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Democratic Party and Super Tuesday

By Nicolas Castellan


As expected, Hilary Clinton dominated Super Tuesday, a day where eleven states cast their votes in the primaries for the next presidential candidate of either Republican or Democratic Party. She won in seven out of the eleven states that voted last Tuesday. This gives Clinton a tremendous boost, and, combined with the super delegates votes, she’s on her way to becoming the candidate for the Democratic Party. Not only that, she won all of the southern states and took home a huge percentage of African-American votes. It would seem that she’s Obama’s heir.

Yet that isn’t necessarily the case. While he probably won’t get the nomination, we can’t underestimate the importance of Sanders’ campaign. He’s one of the few candidates in American history to run as a socialist and come fairly close to being the front runner of one of America’s leading political party. Never has a socialist candidate received so much media coverage. This may lead to increased interest in far-left politics that before this election simply would’ve been unthinkable.

While Clinton appears to be on her way to win the nomination, Sanders’ continued campaign will be detrimental to Hilary in the long run. For starters, the Koch brothers, an influential family that often donate millions of dollars to a presidential candidate, may endorse Bernie Sanders. This may seem extremely bizarre considering that the Koch brothers identify as conservative libertarians. Nevertheless they recently told Politico, “…we’re going to be continuing to speak out against corporate welfare as something that hurts everybody except those direct beneficiaries.” Also, as the Daily Caller points out, the Koch brothers are anti-war and recently sponsored a keynote on the subject. Both of these beliefs, criticism of corporations and a low-intervention foreign policy are key points in Sanders’ campaign. Of course one could also claim that the Koch brothers are only supporting Sanders to bring Clinton down, and that’s certainly a valid point.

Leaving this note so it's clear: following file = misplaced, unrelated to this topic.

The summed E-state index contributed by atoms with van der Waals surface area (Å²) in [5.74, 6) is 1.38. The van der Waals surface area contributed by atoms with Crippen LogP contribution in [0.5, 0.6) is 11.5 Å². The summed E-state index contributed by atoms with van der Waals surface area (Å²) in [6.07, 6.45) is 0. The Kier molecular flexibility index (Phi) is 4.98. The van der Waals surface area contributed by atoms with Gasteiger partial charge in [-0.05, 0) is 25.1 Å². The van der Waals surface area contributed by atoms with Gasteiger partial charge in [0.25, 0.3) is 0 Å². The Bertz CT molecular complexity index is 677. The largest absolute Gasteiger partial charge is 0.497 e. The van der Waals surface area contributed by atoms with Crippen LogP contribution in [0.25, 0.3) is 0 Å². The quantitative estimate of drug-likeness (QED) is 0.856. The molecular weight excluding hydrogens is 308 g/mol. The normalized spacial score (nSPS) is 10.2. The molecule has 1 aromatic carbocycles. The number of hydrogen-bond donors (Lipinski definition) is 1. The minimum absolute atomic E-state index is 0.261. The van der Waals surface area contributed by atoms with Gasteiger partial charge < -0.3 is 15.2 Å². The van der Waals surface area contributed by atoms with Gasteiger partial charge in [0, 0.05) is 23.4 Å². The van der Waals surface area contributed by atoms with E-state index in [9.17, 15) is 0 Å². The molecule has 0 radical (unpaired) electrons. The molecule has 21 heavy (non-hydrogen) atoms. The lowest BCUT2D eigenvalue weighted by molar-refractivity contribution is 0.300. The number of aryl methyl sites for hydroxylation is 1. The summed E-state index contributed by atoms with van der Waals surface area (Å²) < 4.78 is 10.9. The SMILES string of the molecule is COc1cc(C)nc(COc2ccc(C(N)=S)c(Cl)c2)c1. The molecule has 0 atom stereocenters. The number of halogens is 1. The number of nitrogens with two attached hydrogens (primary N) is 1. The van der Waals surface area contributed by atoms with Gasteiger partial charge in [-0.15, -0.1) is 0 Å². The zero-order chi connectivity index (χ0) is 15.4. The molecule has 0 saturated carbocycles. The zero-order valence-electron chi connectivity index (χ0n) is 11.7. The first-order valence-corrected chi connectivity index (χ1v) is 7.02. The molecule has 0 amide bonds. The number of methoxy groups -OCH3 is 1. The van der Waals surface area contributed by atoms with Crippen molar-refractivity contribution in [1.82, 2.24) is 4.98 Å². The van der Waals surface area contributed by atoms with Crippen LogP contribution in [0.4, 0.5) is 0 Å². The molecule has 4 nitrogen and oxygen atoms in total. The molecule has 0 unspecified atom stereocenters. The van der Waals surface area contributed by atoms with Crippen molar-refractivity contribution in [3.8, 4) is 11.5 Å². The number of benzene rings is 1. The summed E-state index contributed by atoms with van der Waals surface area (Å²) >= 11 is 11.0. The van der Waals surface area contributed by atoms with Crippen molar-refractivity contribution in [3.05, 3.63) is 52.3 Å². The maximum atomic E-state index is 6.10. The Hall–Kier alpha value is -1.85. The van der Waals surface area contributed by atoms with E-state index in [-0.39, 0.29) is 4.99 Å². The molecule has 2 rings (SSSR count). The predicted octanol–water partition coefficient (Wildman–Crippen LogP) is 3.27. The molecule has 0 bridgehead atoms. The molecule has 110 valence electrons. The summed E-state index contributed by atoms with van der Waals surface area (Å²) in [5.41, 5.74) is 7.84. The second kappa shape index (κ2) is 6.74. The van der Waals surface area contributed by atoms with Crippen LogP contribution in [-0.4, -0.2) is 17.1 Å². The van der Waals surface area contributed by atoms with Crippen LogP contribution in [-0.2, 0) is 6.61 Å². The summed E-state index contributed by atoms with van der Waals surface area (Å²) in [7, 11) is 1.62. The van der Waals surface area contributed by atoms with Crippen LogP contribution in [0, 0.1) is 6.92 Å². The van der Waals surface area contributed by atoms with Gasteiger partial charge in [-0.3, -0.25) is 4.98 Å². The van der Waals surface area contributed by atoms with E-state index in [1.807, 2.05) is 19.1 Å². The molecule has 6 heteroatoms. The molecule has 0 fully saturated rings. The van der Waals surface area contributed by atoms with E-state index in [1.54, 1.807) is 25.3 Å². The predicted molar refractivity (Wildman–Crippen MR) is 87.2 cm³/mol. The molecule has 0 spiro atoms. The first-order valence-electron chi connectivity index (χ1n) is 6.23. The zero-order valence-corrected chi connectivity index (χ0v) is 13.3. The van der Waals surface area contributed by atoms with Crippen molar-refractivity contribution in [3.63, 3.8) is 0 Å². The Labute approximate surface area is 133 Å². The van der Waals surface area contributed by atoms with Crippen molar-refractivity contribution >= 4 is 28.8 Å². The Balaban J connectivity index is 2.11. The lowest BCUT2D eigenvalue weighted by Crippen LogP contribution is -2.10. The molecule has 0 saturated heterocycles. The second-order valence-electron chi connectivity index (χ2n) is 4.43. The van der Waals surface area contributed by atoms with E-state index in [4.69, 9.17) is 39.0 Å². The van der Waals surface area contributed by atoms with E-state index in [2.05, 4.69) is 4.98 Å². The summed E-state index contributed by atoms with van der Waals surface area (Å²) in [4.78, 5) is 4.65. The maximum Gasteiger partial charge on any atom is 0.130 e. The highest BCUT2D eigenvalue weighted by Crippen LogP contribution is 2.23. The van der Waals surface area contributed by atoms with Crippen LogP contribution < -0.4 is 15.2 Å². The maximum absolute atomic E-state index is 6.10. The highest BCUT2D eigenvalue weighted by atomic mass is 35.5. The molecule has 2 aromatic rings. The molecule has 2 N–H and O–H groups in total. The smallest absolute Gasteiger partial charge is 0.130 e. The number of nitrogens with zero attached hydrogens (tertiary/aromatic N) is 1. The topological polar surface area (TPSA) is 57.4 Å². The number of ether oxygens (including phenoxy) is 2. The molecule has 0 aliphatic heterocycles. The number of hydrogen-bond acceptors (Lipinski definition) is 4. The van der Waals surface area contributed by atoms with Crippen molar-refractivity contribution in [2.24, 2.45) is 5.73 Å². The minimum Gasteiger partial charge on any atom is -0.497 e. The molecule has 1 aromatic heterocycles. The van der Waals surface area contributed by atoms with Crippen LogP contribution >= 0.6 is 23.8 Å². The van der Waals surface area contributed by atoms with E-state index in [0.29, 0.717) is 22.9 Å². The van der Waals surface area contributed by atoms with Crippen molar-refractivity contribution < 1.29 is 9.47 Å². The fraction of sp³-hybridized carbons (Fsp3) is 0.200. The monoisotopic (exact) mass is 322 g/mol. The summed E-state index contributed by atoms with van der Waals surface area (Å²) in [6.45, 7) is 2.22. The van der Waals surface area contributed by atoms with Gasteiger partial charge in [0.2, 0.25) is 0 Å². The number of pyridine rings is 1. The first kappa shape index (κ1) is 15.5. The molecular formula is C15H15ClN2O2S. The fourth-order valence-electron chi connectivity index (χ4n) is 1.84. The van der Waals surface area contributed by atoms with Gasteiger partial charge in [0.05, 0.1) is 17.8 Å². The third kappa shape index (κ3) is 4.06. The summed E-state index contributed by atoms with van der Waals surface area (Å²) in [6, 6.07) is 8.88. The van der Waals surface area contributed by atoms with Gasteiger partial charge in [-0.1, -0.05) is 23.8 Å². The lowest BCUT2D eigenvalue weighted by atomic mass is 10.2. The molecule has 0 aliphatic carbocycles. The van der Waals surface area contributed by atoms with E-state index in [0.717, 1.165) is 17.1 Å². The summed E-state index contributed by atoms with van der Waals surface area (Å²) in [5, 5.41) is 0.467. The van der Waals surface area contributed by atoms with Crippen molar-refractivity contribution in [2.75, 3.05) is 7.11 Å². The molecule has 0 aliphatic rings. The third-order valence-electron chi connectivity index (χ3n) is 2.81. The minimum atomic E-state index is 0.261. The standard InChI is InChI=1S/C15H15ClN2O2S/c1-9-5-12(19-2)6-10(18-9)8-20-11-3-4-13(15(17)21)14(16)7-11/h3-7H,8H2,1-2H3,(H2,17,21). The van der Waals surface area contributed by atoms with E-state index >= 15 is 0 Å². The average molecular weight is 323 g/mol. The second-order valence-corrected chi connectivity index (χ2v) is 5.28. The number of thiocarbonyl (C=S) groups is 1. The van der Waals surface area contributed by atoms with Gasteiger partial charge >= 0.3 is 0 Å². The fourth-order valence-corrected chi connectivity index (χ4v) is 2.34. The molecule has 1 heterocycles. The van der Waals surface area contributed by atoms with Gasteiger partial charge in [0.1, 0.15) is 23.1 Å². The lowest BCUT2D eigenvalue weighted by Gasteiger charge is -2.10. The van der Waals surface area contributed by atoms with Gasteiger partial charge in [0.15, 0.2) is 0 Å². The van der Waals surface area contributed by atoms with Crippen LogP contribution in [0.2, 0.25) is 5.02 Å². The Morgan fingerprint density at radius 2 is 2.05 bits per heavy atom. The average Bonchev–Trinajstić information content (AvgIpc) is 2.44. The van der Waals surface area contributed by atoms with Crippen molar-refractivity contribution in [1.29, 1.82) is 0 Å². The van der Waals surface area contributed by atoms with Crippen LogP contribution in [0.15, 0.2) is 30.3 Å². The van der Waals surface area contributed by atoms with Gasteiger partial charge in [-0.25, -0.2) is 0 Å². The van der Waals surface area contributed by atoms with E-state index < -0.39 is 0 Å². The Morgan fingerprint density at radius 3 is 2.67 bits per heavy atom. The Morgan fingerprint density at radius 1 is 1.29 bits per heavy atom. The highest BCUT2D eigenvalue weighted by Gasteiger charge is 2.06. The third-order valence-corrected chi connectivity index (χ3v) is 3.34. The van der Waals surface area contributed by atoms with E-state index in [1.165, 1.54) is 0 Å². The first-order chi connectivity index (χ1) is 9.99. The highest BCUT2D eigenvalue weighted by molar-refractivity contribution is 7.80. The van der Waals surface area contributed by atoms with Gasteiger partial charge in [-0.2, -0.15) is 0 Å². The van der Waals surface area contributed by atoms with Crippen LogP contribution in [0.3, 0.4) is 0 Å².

Another point to consider is Clinton’s adjustment to Sanders’ success in young, far-left voters. Originally, Clinton portrayed herself as a moderate who was only liberal on social issues, yet as Bernie Sanders filled the role of the reformer, Clinton had to appear as farther left in response. As the New York Times points out Clinton now labels herself as a ‘‘a progressive who likes to get things done.’’ While this move surely satisfies the far-left, it isolates moderates and undecided voters. This will certainly be detrimental to Clinton’s campaign despite her victories on Super Tuesday.



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